- Current Status
- In Season
- guest performer
- Gwen Stefani
- Interscope, Ruff Ryders
We gave it an A
Perhaps it was wishful thinking, but wasn’t The Miseducation of Lauryn Hill supposed to set a new standard for hip-hop, especially in the realm of female MCs? Hill isn’t the funniest or most dexterous rhymer, but the musical diversity and respect-yourself vibe of her album still put nearly every other female hip-hopper in the land to shame. Few seem even remotely interested in picking up where the former Fugee left off, leaving us to settle for the likes of Lil’ Kim and Foxy Brown, both better known for their hoochie-mama wardrobes than for music (and rightfully so, since most of their tracks have been cluttered or lackluster).
And then there’s Eve. On her first album, 1999’s Let There Be Eve … Ruff Ryders’ First Lady, the former Eve Jihan Jeffers fell somewhere in between the Hill and Kim camps. Unlike most of her peers, she radiated power, and she clearly had the verbal skills to fend for herself amid the testosterone-fueled world of the Ruff Ryders posse. Yet with her ultra-close-cropped blond Afro and Xena: Warrior Bitch wardrobe, she wasn’t above presenting herself as a rap fantasy object, and thanks to its underwhelming beats and conventional flow, Let There Be Eve … wasn’t the knockout it was hyped to be. Its follow-up, however, is another matter. More than just a dramatic improvement over its predecessor, Scorpion is the first female hip-hop project that even attempts to fill the void left by The Miseducation of Lauryn Hill.
The reasons why are immediately evident in the music. Scorpion is rooted in hardcore stomp, rhymes, boasts, and slams. But just as Hill’s album encompassed a broad range of styles, so does Scorpion; it even covers some of the same territory. The diverse array of grooves dips into reggae (a remake of Dawn Penn’s ”No, No, No,” coproduced by Bob Marley’s son Stephen) and gospel (”Life Is So Hard,” with old-school R&B queen Teena Marie exhorting along). With its stark, brooding interpolation of beats and strings, ”That’s What It Is” (one of two tracks helmed by Eve’s onetime mentor, Dr. Dre) feels like a sequel to Hill’s ”Everything Is Everything.” Throughout the album, Eve both sings and raps, much as Hill did.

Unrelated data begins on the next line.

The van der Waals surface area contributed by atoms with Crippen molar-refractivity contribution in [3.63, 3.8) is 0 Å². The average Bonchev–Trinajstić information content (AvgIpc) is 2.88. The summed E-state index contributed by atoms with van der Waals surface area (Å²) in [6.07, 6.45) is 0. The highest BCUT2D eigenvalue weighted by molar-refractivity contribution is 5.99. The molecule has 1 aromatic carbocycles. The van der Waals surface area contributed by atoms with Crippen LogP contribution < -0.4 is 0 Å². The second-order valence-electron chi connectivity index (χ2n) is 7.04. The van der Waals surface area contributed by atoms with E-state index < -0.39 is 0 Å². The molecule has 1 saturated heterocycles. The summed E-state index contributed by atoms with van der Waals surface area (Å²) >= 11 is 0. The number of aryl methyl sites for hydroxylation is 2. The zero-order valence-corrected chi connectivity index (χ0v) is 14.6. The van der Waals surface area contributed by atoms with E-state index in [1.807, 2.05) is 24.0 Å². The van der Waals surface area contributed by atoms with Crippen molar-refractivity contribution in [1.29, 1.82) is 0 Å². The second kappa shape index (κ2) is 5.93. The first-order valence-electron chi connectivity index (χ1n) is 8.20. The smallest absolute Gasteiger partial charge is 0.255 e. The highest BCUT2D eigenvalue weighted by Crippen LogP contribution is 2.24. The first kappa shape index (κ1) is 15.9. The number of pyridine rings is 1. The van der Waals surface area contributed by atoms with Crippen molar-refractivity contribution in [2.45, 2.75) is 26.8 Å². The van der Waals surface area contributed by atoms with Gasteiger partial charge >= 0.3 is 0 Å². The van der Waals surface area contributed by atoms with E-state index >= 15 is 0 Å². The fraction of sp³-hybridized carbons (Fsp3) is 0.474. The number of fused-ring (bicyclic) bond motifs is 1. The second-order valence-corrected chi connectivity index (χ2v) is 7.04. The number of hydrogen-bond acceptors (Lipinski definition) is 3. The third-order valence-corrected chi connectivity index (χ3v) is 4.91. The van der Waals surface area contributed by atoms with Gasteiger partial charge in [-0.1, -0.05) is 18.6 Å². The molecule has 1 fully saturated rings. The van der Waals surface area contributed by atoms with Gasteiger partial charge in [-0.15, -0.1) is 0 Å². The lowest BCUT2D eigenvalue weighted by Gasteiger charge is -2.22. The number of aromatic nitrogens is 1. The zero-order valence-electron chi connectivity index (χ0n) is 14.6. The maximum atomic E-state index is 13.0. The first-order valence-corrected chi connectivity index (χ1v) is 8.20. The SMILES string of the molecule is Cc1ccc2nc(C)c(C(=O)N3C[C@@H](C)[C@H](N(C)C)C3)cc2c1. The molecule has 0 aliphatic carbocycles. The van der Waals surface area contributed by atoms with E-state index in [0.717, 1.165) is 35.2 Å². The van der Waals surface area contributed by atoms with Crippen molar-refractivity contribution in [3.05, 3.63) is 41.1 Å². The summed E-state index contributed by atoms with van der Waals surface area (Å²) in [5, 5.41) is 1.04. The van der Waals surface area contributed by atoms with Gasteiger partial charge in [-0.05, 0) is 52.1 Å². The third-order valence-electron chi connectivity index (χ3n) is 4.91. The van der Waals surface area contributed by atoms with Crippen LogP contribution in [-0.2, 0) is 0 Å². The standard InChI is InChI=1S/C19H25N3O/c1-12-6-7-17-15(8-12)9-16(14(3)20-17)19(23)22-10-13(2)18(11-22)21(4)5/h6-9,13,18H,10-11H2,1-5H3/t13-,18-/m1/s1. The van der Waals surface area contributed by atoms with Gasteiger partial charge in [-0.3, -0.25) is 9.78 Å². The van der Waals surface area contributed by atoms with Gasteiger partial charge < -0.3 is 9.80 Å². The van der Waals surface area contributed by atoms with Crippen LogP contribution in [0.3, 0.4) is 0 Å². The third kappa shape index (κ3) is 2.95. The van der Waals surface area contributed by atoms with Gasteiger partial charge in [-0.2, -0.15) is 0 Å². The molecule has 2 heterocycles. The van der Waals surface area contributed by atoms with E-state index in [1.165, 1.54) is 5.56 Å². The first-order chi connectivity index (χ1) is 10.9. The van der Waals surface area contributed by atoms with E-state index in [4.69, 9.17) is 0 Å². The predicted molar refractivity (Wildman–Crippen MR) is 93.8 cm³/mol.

Yet Scorpion whacks out its own path with a sharp machete. So much contemporary hip-hop feels sluggish and monochromatic; it’s no wonder Eminem stands out. From start to powerful finish 16 tracks later, Scorpion pumps up the volume, the rhythms, everything. Swizz Beatz, the young producer who oversaw most of Eve’s debut, is back, and his contributions — the I’ve-returned anthem ”Cowboy” and ”Got What You Need,” another back-and-forth with fellow Ruff Ryder Drag-On — are among his best, their rubbery bounce cushioning Eve’s burly, taunting machine gun of a voice. ”Who’s That Girl” and ”You Ain’t Gettin’ None” also prop up their no-scrubs-allowed sentiments with, respectively, a swaying Caribbean vibe and girl-group harmonies. Like The Marshall Mathers LP, in fact, the album hits you with one hook after another, even if Eve isn’t anywhere near as psychologically complex as Eminem.
Sometimes, of course, you wish she were; Eve’s raps are largely about her skills. On ”Be Me,” she brags about owning her own publishing rights (a first in a song lyric?), and her rough ride in the music business during the last two years (which she’s said resulted in a mild depression) is one of the album’s underlying themes. Her other principal topic is blowing off, and declaring independence from, feckless men: ”You’ll never catch me wishing on a star for some nigga to come bless me,” she announces in the self-explanatory ”You Had Me, You Lost Me.” The stance is very much part of the current trend in female pop, but it grows a little tiring. At times during Scorpion, you may find yourself longing for a little of Hill’s civics-class sermonizing. But Eve has such vocal presence (and her producers such a flair for texture) that her lyrics don’t detract from the album. Even the inevitable series of cameo appearances, including Da Brat and No Doubt’s Gwen Stefani, don’t overwhelm her.
On ”Scream Double R,” Eve gripes, ”I’m tired of the same old beats.” Thankfully, Scorpion is one hip-hop album that lives up to that lyric. On that same track, she even gets the notoriously surly and far from touchy-feely DMX to pledge his allegiance to her. When was the last time that happened? A
Scorpion EVE RUFF RYDERS/INTERSCOPE